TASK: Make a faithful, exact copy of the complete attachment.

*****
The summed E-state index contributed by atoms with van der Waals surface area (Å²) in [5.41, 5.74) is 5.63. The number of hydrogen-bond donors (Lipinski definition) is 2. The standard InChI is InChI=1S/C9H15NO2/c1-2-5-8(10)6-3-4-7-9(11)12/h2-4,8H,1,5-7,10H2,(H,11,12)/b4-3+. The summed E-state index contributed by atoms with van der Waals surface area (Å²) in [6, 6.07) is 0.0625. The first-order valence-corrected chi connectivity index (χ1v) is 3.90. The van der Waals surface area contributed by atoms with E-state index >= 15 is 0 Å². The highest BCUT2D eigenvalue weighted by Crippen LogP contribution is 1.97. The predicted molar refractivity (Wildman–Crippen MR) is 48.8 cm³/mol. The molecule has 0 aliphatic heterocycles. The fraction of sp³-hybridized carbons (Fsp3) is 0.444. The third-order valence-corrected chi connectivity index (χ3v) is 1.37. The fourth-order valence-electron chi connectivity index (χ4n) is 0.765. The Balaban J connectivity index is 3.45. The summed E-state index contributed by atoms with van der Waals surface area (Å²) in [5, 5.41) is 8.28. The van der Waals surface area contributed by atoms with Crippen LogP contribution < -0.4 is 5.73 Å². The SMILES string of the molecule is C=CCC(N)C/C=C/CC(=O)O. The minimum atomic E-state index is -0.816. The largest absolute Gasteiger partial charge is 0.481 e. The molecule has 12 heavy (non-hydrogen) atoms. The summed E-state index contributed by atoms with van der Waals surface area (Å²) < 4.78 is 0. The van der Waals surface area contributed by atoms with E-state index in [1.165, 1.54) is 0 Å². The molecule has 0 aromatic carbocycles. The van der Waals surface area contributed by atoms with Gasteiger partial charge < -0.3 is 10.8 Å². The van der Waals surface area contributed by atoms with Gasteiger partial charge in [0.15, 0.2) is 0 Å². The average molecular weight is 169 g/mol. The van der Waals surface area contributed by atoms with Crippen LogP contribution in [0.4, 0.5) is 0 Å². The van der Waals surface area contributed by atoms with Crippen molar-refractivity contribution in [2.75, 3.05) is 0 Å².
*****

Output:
The summed E-state index contributed by atoms with van der Waals surface area (Å²) in [5.41, 5.74) is 5.63. The number of hydrogen-bond donors (Lipinski definition) is 2. The standard InChI is InChI=1S/C9H15NO2/c1-2-5-8(10)6-3-4-7-9(11)12/h2-4,8H,1,5-7,10H2,(H,11,12)/b4-3+. The summed E-state index contributed by atoms with van der Waals surface area (Å²) in [6, 6.07) is 0.0625. The first-order valence-corrected chi connectivity index (χ1v) is 3.90. The van der Waals surface area contributed by atoms with E-state index >= 15 is 0 Å². The highest BCUT2D eigenvalue weighted by Crippen LogP contribution is 1.97. The predicted molar refractivity (Wildman–Crippen MR) is 48.8 cm³/mol. The molecule has 0 aliphatic heterocycles. The fraction of sp³-hybridized carbons (Fsp3) is 0.444. The third-order valence-corrected chi connectivity index (χ3v) is 1.37. The fourth-order valence-electron chi connectivity index (χ4n) is 0.765. The Balaban J connectivity index is 3.45. The summed E-state index contributed by atoms with van der Waals surface area (Å²) in [5, 5.41) is 8.28. The van der Waals surface area contributed by atoms with Crippen LogP contribution < -0.4 is 5.73 Å². The SMILES string of the molecule is C=CCC(N)C/C=C/CC(=O)O. The minimum atomic E-state index is -0.816. The largest absolute Gasteiger partial charge is 0.481 e. The molecule has 12 heavy (non-hydrogen) atoms. The summed E-state index contributed by atoms with van der Waals surface area (Å²) < 4.78 is 0. The van der Waals surface area contributed by atoms with E-state index in [1.165, 1.54) is 0 Å². The molecule has 0 aromatic carbocycles. The van der Waals surface area contributed by atoms with Gasteiger partial charge < -0.3 is 10.8 Å². The van der Waals surface area contributed by atoms with Gasteiger partial charge in [0.15, 0.2) is 0 Å². The average molecular weight is 169 g/mol. The van der Waals surface area contributed by atoms with Crippen LogP contribution in [0.4, 0.5) is 0 Å². The van der Waals surface area contributed by atoms with Crippen molar-refractivity contribution in [2.75, 3.05) is 0 Å².